What's interesting about all this is that, at its core, this is a question of economic integration into a nation. The United States has millions of Muslims and no domestic Islamic terrorism problem at all. One of the main reasons is probably that Muslims here are economically integrated. (I'd bet that this is also due to the fact that many of those that do come are wealthy to begin with).
posted by delmoi at 10:56 AM on November 2, 2005


tbm. I agree that the 'terrorism' angle is a bit of a red-hearing. but the problem is that if trends continue as they do, dutch liberals could lose their power to protect gay rights and women's rights. Which is what the fight was all about in the first place.
posted by delmoi at 10:58 AM on November 2, 2005


delmoi: I agree, it is more about Moroccans rather than Turks. I chose the link mainly because it provided a bit of background, not because it dealt with Turkish immigrants in particular. Also, I would like to clarify that I didn't intend to say I support the statements made by the Australian article, just that this particular one touches upon the paradox you mentioned. As far as my knowledge of Holland's ethnic makeup is concerned, I'll take that in stride, having lived here all my life.

Lastly, although Volkert van der Graaf (murderer of Pim Fortuyn) may have had friends (in Dutch, Geocities), none of them were, to our knowledge, aware of his intentions. In contrast, the Hofstad Network, albeit of disputed credibility as a terrorist group, is at the very least a group of people with similar ideas, thus discounting the possibility that Bouyeri was alone in his desire or intention to see van Gogh dead.
posted by goodnewsfortheinsane at 11:05 AM on November 2, 2005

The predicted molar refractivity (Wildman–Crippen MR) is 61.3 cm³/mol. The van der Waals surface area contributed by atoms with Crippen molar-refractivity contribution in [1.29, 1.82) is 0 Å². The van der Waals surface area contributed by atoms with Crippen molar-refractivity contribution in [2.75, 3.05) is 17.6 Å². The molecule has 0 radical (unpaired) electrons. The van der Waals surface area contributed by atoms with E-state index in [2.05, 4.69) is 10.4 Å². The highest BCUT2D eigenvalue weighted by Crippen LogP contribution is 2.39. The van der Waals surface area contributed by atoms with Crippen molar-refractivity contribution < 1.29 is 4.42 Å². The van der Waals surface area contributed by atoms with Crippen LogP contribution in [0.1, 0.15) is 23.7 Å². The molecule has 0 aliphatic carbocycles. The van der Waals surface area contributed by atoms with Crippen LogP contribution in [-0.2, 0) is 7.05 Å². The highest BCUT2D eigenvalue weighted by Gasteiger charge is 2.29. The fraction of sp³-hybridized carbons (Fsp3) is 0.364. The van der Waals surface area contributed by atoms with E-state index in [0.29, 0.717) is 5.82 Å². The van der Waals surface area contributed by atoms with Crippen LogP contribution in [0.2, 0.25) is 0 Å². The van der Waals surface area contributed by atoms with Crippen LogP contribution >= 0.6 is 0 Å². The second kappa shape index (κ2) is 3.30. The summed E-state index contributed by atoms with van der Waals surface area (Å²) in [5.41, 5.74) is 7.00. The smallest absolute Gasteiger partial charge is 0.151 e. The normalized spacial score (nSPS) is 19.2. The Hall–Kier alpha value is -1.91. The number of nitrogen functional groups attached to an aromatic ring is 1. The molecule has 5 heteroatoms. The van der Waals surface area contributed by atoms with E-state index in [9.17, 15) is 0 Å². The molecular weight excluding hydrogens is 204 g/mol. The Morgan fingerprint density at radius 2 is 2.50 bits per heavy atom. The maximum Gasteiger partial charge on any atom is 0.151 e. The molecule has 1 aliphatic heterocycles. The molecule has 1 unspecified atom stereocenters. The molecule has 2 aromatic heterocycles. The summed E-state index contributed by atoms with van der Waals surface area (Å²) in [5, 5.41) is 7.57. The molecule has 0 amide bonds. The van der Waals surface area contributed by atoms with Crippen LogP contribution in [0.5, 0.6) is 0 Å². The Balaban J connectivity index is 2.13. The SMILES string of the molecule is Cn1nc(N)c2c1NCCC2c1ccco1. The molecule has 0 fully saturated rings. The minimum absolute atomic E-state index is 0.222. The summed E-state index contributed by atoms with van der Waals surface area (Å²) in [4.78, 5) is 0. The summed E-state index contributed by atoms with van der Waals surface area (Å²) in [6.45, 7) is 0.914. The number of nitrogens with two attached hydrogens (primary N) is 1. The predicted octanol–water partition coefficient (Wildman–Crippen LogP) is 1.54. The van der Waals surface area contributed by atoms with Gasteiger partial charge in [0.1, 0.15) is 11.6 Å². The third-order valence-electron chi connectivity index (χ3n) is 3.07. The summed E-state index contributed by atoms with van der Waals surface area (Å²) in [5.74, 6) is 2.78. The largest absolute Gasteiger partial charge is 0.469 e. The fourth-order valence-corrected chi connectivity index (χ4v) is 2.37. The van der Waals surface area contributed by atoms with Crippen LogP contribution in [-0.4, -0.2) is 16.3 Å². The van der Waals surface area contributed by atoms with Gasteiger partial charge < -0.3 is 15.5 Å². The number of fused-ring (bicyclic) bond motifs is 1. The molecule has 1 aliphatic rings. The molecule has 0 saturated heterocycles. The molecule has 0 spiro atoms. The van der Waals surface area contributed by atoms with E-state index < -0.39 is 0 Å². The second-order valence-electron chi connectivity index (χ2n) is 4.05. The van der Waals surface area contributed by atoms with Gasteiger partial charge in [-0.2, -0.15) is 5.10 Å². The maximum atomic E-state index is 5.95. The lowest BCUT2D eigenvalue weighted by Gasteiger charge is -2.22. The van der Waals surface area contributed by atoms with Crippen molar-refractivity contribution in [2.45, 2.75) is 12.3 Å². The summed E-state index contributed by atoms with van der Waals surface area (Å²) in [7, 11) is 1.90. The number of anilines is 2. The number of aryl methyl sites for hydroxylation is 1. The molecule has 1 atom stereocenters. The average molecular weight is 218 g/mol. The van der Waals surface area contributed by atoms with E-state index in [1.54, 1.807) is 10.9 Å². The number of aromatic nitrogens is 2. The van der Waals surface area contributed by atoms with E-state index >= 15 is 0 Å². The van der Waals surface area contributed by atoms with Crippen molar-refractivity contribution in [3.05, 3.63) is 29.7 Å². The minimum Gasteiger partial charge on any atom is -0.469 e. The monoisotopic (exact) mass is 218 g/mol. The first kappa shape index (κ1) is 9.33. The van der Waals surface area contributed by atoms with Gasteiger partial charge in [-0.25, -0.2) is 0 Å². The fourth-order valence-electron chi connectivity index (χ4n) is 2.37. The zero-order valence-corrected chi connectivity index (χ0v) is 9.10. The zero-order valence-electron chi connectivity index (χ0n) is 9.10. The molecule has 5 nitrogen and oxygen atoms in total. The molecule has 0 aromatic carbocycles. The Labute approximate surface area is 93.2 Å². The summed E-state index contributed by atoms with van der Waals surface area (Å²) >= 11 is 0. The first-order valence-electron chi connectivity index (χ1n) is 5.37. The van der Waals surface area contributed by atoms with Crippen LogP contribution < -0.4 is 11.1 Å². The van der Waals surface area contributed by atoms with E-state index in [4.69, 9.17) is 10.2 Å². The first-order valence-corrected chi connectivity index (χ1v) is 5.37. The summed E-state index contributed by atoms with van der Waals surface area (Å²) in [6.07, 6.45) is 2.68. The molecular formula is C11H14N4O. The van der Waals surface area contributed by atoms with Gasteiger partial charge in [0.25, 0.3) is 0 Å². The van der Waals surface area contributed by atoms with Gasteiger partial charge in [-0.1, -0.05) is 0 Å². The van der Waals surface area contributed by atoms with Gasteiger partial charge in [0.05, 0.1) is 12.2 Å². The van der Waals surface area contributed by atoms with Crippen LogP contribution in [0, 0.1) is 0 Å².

"friends" link fixed
posted by goodnewsfortheinsane at 11:13 AM on November 2, 2005


As a (non-Muslim, but Mediterranean-looking) foreigner living in the Netherlands, I'd like to inject some personal experience into this debate. It has become topic to say that "immigrants have abused Dutch hospitality and tolerance", but the hospitality as such is not really all that evident, and the tolerance rather double-edged.

Multi-culturalism as it has been understood here sometimes comes dangerously close to segregation. Immigrants have been left to "live their own lives" ostensibly in the name of that tolerance, but in reality not least because this allowed the natives to have as little contact as possible with them. One striking thing about this place is just how racially segregated neighbourhoods are. I live close to an important shopping street. Around this end of the street, where there is a small Chinatown, the shoppers are an eclectic mix of race and colour. Walking up the street into the posher shops to the north, I notice how the crowd gradually lightens in skin colour. At the other end, just one or two kilometers away, you'd be hard-pressed to find a non-blonde.